Cheap, Resourceful DIY Mini CNC Router/Mill Contraption

next-milling-machine-iso

Few Hackaday Readers would disagree with the classic phrase: Necessity is the mother of invention. That statement is certainly no exaggeration when it comes to this mini 3-axis CNC Machine. The builder, [Jonathan], needed a way to prototype circuit boards that he designed. And although he admittedly doesn’t use it as much as he intended, the journey is one of invention and problem solving.

[Jonathan] started from the ground up with his own design. His first machine was a moving gantry style (work piece doesn’t move) and ended up not performing to his expectations. The main problem was alignment of the axis rails. Not becoming discouraged, [Jonathan] started on version 2. This time around the work piece would move in the X and Y directions like a conventional vertical milling machine. The Porter-Cable laminate trimmer would move up and down for the Z axis. It is clear that the frame is built specifically for this project. Although not the prettiest, the frame is completely functional and satisfactorily stiff for what it needs to do.

next-milling-machine-work

Each axis is driven by a surplus stepper motor and transmits power via 1/4-20 threaded rod lead screws. Bearings mounted in polypropylene bearing blocks are used to axially locate the lead screws. This is important because the stepper motor bearings are not designed to take axial load. Flexible couplings made from plastic air hose compensate for any mis-alignment between the motor shafts and lead screws.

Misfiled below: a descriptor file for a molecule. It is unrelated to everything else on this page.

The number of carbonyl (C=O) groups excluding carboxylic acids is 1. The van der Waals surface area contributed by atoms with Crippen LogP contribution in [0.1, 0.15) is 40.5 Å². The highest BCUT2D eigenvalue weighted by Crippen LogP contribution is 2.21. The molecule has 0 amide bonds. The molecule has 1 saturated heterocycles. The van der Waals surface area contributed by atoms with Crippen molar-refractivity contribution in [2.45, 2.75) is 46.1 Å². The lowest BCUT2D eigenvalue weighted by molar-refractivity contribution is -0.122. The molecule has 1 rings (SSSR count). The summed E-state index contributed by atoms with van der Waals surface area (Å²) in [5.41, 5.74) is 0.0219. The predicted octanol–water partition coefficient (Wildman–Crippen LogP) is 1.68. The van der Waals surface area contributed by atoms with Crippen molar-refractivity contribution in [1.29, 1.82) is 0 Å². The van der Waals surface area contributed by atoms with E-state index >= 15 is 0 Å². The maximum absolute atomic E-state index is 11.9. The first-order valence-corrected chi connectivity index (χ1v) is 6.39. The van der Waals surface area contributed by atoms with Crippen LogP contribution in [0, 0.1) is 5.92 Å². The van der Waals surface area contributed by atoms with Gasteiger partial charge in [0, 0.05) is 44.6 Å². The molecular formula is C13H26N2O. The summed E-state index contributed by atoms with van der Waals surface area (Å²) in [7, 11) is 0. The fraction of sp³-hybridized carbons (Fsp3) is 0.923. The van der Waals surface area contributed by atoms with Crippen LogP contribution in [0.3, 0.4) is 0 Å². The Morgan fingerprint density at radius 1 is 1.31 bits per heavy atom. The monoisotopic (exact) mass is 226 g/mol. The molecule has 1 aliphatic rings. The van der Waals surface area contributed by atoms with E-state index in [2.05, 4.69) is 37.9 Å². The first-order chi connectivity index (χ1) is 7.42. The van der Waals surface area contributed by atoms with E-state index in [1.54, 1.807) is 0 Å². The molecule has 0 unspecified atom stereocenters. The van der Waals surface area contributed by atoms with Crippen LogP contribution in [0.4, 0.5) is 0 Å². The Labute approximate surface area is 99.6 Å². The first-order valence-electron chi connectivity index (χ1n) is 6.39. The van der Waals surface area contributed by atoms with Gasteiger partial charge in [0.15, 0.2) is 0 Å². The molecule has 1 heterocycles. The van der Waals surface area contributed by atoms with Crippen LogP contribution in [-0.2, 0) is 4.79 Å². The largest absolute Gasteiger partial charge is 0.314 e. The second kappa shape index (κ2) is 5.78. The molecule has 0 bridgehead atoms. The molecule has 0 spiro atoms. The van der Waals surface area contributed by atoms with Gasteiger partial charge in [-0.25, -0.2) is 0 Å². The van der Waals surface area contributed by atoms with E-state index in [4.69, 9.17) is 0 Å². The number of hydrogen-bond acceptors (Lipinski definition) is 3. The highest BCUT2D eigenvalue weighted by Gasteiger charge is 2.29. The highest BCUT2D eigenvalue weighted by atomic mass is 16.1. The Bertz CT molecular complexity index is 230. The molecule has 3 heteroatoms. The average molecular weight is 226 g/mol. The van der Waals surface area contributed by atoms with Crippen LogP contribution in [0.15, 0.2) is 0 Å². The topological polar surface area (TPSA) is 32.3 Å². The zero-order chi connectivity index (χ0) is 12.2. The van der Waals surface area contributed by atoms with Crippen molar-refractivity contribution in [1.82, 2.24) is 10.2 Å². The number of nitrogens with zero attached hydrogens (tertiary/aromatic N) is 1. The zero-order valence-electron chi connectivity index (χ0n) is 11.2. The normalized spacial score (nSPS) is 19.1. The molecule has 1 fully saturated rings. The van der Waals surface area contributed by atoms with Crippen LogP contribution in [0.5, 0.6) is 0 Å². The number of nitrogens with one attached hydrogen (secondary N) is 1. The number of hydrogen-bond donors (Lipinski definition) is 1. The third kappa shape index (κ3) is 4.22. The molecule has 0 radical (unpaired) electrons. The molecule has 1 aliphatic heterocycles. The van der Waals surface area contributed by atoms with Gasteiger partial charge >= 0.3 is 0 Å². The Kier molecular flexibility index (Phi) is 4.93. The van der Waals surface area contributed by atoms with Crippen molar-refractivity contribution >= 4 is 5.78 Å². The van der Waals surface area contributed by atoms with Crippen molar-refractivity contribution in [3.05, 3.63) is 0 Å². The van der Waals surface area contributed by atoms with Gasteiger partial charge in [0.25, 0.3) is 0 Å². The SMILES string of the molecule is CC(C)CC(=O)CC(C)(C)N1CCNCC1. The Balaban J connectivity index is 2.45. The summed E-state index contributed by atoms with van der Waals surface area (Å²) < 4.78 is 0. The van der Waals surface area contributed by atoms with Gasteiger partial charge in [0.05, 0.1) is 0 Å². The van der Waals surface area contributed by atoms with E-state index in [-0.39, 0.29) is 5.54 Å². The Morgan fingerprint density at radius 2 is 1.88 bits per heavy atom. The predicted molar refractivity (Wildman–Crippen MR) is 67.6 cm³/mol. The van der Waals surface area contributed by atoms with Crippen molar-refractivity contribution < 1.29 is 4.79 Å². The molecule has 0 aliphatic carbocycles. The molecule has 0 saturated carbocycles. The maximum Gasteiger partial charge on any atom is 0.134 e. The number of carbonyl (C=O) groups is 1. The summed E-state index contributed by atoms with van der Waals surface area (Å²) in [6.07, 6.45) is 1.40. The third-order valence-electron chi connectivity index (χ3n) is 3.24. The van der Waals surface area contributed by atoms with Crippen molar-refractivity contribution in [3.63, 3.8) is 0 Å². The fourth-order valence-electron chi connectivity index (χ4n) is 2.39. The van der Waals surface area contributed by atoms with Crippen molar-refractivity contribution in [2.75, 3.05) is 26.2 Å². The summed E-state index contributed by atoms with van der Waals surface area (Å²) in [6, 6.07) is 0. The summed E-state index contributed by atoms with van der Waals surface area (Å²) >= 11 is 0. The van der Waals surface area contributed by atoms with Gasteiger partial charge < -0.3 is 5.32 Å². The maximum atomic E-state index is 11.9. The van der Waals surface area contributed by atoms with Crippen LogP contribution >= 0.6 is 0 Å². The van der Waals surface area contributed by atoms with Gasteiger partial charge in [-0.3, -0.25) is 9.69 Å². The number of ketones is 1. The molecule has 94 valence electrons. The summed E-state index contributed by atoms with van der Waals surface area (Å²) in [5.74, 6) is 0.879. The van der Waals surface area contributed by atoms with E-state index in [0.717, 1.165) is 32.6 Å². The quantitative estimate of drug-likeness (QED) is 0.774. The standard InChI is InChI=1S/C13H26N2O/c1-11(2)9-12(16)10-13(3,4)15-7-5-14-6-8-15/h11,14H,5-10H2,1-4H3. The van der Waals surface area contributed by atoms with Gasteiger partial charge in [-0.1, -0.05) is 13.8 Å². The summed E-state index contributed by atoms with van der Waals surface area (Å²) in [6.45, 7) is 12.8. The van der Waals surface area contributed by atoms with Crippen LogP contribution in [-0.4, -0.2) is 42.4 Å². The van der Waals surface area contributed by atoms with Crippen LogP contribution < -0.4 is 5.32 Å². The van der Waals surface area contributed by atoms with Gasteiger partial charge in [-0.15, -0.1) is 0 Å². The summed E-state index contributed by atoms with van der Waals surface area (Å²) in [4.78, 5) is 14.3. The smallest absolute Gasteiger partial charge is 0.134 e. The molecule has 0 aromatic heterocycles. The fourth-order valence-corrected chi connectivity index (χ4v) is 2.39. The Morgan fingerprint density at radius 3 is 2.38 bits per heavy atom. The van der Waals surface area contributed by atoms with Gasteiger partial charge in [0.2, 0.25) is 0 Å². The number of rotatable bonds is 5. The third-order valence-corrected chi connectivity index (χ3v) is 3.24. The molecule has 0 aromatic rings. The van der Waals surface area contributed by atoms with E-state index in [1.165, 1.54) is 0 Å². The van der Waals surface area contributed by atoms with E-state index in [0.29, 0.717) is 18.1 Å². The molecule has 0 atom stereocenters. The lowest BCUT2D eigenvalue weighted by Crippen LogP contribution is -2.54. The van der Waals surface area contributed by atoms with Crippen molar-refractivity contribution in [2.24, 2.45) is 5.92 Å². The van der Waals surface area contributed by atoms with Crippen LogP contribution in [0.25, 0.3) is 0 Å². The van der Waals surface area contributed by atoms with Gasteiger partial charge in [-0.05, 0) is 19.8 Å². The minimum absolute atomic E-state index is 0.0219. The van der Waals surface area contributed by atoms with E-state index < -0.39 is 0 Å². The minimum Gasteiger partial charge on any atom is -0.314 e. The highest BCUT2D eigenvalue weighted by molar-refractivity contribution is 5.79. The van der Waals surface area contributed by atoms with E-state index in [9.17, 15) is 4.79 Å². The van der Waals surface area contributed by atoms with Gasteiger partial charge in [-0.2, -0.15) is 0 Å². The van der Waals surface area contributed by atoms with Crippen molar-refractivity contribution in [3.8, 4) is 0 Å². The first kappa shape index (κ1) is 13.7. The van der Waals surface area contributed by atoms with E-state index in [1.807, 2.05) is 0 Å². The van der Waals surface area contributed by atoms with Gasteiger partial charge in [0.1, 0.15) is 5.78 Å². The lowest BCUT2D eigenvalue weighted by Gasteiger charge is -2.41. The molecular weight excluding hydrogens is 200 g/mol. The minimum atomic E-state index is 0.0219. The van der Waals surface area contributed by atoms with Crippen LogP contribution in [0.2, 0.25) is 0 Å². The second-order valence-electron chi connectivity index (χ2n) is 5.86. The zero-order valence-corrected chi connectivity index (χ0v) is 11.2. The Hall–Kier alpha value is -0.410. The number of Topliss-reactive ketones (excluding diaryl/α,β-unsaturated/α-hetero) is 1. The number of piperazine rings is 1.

An entertaining problem (for us readers) was encountered after some time of machine operation. Wood and PCB dust mixed with the grease used to lubricate the axis rails. This combination of materials turned into a glue-like substance making the axes difficult to move. A complete disassembly was required to clean out the gunk. Dry film lubricant proved to be a better choice for this application.

[Jonathan] encountered very common problems that face most CNC machine builders. His solutions were simple and effective and that is what makes this build great.

Comments

  1. Moser Labs says:

    Very cool! I recently (over the course of the past year) build a 4′ x 4′ gantry style and know the time and energy it takes to build something like this. My question to you: Does that router have a tight enough tolerance to accurately mill traces? A second question: What software ya running? Eagle and LinuxCNC?

    • pcf11 says:

      Define accurately. Milling printed circuits is never a very good solution really.

      • 4ddesigns says:

        When traces are so close ya have to have some tolerances. I’ve read the smaller roto-tools have loosey goosey bearings. I’ve been working on getting my Eagle to output g-code to etch some boards but haven’t made much progress yet.

        Have you thought about adding a 3d Print head and make it multi-function?

  2. aegoij says:

    You could mill toilet seats on this thing, that way you can make some profit out of it.

  3. T says:

    Nice! I like cheap skate machines :)

    I once used a small plastic tube/hose from an aquarium air pump as NEMA 17 stepper coupler (just like this one uses a hose). And it’s amazing how much torque it can handle! Because I didn’t have end stops I thought maybe the tube could serve as one. But it still broke my z axis when the controller lost its track :)

  4. reboots says:

    Nice work, and a great writeup!

  5. Jeremy Cook says:

    Nice job! Really cool when something like that comes together!

  6. NATO says:

    At the bottom of each page on his website this guy has noted when he did the project.

    At the bottom of the PCB router page, it says “since 2003″. So either it took him 10 years to do a few weekends worth of work, or this has been sitting stale on the internet since the last decade and HaD is so desparate to publish ANYTHING that they are googling until they find old crumbs like this…

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